Remote work and telecommuting are not truly defined as the same thing. However, they are similar when it comes to working away from a physical office with the ability to avoid a commute each day. A remote worker is one that can work remotely any place in a geographical sense. A telecommuter may have an office they can go to, but work all or a few days from home.
With today’s technology and an increasing number of companies competing globally, it only makes sense to offer remote work to employees. Yet, a majority of businesses small and large are still resisting the opportunity to offer employees the chance to work from home entirely or a percentage of the time. Moreover, some corporations that previously allowed remote workers are now calling them back to work in a physical office.
Why don’t more companies offer remote or telecommute work?
Although some companies would argue that remote and telecommute work does not support good communication or collaboration, surveys and statistics on working away from an office do not support this. The true reason is control and trust. It is more challenging to know when a person is working and when they are not if they are not in an office.
There are numerous reasons employers will give for not allowing a worker to telecommute in addition to the argument for good communication and collaboration. The problem is not many of these arguments hold up very well given today’s technology. With email, video conferencing and the endless possibilities of the internet, there are quite a few jobs that would be fine away from a physical location all employees work at.
Companies that are resistant to letting employees work remotely entirely or telecommute a few days a week is the result of failed leadership in business. They do not either recognize the benefits of letting people work outside of a traditional office space or have a corporate culture and management team that does not support remote work. The lack of trust and control they are not able to let go of can only hurt a business. There are too many benefits both employees and companies gain from remote or telecommute work.
How does a business benefit from allowing people to work away from a traditional office?
The number one reason more businesses should consider remote telecommute workers is to save money. Although some companies might claim they do allow it as a benefit for their workers, the real reason is saving money. In the case of a business that has all remote workers, they save a tremendous amount of money on not having to buy or rent office space. Remote workers also typically purchase their own internet and phone service. Having remote workers also makes it possible to hire people as independent contractors. This would go even further in saving a company on benefits.
In addition to savings on office space, some workers consider the option to work from home as a real benefit. A survey by flexjobs.com found that 28% of the respondents surveyed stated they would take a pay cut in exchange for telecommuting. The savings from allowing remote or telecommute work can be substantial.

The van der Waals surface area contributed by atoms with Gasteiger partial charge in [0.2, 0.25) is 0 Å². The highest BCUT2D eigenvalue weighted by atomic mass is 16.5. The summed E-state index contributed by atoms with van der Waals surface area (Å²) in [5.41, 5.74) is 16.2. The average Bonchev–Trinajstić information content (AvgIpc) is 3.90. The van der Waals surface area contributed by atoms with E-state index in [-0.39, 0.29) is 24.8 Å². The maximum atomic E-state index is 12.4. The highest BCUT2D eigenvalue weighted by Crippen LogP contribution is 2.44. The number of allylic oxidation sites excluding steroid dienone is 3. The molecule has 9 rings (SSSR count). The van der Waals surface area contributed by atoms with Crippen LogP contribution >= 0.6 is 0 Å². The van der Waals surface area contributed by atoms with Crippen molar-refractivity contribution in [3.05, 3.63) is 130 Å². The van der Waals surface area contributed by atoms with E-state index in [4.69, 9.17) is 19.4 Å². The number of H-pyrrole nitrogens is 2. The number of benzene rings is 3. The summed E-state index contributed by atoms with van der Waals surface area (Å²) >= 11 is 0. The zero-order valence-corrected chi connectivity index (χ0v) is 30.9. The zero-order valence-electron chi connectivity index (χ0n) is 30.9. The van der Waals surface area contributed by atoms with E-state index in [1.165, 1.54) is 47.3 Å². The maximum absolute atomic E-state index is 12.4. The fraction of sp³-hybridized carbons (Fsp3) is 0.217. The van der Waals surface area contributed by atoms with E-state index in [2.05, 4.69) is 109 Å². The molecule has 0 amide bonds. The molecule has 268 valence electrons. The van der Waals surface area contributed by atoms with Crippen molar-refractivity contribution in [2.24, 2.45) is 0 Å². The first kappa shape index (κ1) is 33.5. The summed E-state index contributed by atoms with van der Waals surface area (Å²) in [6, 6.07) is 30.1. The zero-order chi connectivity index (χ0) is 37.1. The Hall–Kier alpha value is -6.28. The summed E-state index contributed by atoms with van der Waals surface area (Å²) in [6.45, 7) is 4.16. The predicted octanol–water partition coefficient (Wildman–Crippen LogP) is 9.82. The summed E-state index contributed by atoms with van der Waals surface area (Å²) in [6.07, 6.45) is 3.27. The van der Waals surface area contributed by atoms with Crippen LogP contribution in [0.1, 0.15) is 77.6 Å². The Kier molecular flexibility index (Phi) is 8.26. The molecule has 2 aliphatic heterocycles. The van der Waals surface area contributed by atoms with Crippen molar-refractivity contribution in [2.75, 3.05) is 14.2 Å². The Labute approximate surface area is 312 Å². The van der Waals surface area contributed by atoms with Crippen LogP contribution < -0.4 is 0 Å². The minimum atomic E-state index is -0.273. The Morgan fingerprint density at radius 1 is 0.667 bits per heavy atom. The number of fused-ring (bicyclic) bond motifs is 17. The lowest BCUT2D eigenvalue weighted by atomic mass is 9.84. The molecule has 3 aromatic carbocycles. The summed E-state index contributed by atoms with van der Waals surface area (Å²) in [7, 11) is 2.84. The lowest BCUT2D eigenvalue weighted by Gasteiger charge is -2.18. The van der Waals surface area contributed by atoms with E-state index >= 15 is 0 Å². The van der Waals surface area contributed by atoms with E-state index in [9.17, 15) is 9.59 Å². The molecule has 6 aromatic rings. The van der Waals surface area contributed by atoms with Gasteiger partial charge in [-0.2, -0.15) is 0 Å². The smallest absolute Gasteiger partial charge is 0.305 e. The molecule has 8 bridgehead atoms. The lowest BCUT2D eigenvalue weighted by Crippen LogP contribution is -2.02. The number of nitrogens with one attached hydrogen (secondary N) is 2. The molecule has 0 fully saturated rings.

It can be difficult to believe, but studies have shown productivity actually increases with workers that are remote or telecommute. The reason for this is the number of distractions is often limited compared to an office setting with co-workers. No more discussions by the water cooler or wasted time having conversations with others that are not related to getting work done. It is much easier for an employee to be more efficient and productive without distractions.
Attract Top Talent
Having a culture that accepts remote workers can attract top talent to hire. If there is no physical office location where a star job candidate lives, a company can just let them work remotely. There would not be a need to have them relocate as a condition of employment.
Even just allowing a worker to telecommute a few days a week and spend time in the office the remainder of a week could be a benefit to attract the best job candidates. The flexibility of working from home just a few days a week is considered a real benefit to many people. A survey from flexjobs.com found that 61% of the respondents stated they have left a company or have considered leaving because there is no flexibility at their current job.
Lower Employee Turnover
Having the flexibility of working away from an office is something workers say they want. The study by flexjobs.com revealed that 76% of the people surveyed said they would be more loyal to an employer with flexible work options. The truth is that flexibility from remote or telecommute work makes people much happier and content in their job. This only results in lower employee turnover.
Increase Hours of Operation
With remote workers, the hours a business is open or offers customer service could be increased. A workday consisting of 8am to 5pm is not the same for someone located in another part of the country or world on a different time zone. Offering a better customer experience from an increase in operating hours will benefit just about any business and have a positive impact.
A natural disaster that occurs with remote workers could also keep a business open. For example, if a business is located in an area prone to earthquakes and there is one, it might be able to stay open with workers taking over in another part of the country or world.
Remote Work Makes Communication More Important
Although a business that is resistant to remote or telecommute workers would claim that communication suffers, this is generally not the case. Because people are not in the same location, there is an emphasis on the importance of communication. This can result in improved teamwork. With the technology available today, there is no reason people cannot effectively communicate when they are in different locations around the country or world.
Positive Impact on the Environment
Allowing workers to be remote or telecommute can reduce the carbon footprint. They would either only be commuting to work a few days a week or not at all. The savings on smog generating automobiles saves the planet. Some companies would claim they are entirely remote because they are green and want to save the planet. This may be the case, but the true first reason is likely to save money. It’s a nice thought, but I don’t believe a company would allow only remote workers because they are saving the planet. It’s good for Public Relations, but an overall saving in overhead is the true reason.